Managing Users and Connectivity - Glossary

Back to root Glossary
A B C D E F cG H I J K L M N O P Q R  S T U V W X Y Z 
You can create a role using the CREATE ROLE statement, but you must have the CREATE ROLE system privilege to do so. Typically, only security administrators have this system privilege. Immediately after creation, a role has no privileges associated with it. To associate privileges with a new role, you must grant privileges or other roles to the new role. You must give each role you create a unique name among existing usernames and role names of the database. Roles are not contained in the schema of any user. In a database that uses a multibyte character set, Oracle recommends that each role name contain at least one single-byte character. If a role name contains only multibyte characters, the encrypted role name/password combination is considerably less secure.
Done on an irregular or spontaneous basis. An ad-hoc report, for example, is one that is designed on the spot and run only once, or maybe a very few times.
In the context of Oracle’s database, the term architecture refers to the overall design of the product, especially with reference to how the various individual components interact with each other. With Oracle, there is memory architecture, referring to how Oracle uses memory, process architecture--referring to the various processes that run to make an Oracle database work, and file architecture, referring to the way in which Oracle uses files.
Archive Log Destination
The location, usually a directory, to which Oracle copies redo log files before reusing them.
Archive Log File
The same as an archived log file. Many people use this term instead.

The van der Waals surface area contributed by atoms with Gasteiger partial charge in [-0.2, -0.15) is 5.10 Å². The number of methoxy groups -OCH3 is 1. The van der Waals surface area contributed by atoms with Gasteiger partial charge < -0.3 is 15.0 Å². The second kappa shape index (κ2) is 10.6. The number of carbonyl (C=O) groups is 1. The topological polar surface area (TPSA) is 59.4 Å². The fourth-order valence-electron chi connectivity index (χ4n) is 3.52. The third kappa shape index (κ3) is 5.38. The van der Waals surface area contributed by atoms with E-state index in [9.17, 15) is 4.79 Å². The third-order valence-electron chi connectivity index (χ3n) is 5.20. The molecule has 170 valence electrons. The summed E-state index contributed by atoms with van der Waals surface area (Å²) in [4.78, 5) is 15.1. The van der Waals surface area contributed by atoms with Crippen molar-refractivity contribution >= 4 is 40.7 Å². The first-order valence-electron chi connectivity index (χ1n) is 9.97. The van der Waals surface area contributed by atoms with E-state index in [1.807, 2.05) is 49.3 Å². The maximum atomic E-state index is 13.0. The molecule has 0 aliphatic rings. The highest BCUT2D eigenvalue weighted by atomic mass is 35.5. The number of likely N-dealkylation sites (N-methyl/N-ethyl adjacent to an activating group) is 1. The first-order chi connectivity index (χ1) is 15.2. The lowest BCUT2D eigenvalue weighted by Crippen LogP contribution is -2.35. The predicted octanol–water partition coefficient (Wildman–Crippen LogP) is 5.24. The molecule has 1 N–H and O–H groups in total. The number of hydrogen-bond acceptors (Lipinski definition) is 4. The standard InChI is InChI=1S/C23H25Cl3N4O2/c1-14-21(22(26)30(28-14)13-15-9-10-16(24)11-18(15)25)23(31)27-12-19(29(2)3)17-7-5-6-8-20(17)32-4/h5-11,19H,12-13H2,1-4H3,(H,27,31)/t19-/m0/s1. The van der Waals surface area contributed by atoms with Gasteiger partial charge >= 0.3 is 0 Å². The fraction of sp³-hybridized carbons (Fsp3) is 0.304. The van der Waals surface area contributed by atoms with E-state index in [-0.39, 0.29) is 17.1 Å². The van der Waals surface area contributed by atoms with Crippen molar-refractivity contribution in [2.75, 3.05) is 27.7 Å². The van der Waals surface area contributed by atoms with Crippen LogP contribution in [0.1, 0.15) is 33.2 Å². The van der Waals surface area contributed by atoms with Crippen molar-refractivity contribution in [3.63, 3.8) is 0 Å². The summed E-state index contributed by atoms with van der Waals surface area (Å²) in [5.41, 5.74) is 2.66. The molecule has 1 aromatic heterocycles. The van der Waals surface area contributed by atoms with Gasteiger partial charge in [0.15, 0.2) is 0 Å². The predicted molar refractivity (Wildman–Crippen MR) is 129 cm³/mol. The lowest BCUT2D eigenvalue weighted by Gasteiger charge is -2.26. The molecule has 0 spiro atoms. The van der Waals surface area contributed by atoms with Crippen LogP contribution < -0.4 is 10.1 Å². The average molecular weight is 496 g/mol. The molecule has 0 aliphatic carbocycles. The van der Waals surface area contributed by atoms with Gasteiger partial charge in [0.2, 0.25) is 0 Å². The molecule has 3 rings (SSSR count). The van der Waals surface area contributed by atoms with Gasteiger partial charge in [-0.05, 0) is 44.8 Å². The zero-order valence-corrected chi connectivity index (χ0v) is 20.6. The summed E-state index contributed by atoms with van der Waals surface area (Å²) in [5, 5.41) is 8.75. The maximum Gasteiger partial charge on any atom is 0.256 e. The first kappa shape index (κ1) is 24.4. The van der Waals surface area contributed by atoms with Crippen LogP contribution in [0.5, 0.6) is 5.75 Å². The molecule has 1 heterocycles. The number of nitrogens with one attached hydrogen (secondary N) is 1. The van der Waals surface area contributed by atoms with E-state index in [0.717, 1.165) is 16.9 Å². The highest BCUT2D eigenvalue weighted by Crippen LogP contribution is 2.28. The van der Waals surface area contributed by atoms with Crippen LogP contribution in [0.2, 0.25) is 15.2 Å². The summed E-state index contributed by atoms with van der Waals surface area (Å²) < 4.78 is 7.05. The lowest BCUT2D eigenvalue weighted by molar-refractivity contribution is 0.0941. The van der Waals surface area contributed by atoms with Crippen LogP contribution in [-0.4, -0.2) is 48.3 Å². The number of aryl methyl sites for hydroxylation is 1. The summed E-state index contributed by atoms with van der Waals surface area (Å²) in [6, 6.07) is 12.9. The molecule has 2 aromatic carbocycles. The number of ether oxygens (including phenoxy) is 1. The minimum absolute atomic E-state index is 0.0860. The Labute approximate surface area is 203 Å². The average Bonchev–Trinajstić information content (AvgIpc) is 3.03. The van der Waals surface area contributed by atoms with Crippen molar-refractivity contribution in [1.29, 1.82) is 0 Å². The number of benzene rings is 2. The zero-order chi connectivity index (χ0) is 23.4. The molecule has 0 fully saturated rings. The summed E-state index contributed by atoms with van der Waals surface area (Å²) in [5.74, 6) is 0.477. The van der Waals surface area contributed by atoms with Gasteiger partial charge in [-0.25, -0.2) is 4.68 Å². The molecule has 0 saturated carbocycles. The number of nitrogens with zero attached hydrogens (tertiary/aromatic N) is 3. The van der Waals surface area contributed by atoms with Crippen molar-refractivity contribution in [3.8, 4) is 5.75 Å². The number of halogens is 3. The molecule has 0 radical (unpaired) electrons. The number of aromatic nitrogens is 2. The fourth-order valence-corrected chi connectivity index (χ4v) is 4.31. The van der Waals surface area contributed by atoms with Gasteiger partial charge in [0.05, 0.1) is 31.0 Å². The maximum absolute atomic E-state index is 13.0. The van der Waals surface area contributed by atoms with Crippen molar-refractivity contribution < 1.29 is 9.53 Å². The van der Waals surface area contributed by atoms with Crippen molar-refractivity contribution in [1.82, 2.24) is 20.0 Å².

Archive Log Mode
A mode in which Oracle saves the entire redo log. As redo log files are filled, they are copied to another location, known as the archive log destination, for safekeeping. Running a database in archive log mode allows all committed changes to be recovered in the event of a failure.
Archived Log File
A redo log file that has been copied to the archive log destination. After copying, it is said to have been archived.
When applied to processes, Oracle processes in particular, to execute asynchronously means to execute at the same time as other processes, without having to take turns.
Background Processes
Operating system processes that are always running, and that make Oracle work. On Windows NT, these are implemented as threads within an NT service, not as separate processes.
The process of stopping and starting something. To bounce a listener, means to stop and start the listener. To bounce a database, means to shutdown and startup the database.
A memory area used to hold data. Oracle uses buffers to hold blocks of data read from the data files, and also uses a buffer to hold redo log entries.